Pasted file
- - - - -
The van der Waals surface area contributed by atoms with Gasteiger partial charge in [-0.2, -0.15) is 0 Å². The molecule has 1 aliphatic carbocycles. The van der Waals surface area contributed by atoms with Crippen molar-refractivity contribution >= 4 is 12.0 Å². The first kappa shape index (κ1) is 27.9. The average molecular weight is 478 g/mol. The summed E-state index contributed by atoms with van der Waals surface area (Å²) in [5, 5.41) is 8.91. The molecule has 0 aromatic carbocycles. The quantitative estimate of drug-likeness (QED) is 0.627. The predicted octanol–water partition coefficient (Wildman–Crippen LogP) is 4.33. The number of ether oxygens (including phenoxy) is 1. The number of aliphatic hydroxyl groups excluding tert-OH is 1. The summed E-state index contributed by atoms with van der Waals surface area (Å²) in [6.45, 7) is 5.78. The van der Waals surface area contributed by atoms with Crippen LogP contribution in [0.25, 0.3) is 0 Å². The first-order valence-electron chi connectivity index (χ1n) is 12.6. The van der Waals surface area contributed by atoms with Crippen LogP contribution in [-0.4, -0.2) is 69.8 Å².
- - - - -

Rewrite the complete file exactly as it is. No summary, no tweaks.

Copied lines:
The van der Waals surface area contributed by atoms with Gasteiger partial charge in [-0.2, -0.15) is 0 Å². The molecule has 1 aliphatic carbocycles. The van der Waals surface area contributed by atoms with Crippen molar-refractivity contribution >= 4 is 12.0 Å². The first kappa shape index (κ1) is 27.9. The average molecular weight is 478 g/mol. The summed E-state index contributed by atoms with van der Waals surface area (Å²) in [5, 5.41) is 8.91. The molecule has 0 aromatic carbocycles. The quantitative estimate of drug-likeness (QED) is 0.627. The predicted octanol–water partition coefficient (Wildman–Crippen LogP) is 4.33. The number of ether oxygens (including phenoxy) is 1. The number of aliphatic hydroxyl groups excluding tert-OH is 1. The summed E-state index contributed by atoms with van der Waals surface area (Å²) in [6.45, 7) is 5.78. The van der Waals surface area contributed by atoms with Crippen LogP contribution in [0.25, 0.3) is 0 Å². The first-order valence-electron chi connectivity index (χ1n) is 12.6. The van der Waals surface area contributed by atoms with Crippen LogP contribution in [-0.4, -0.2) is 69.8 Å².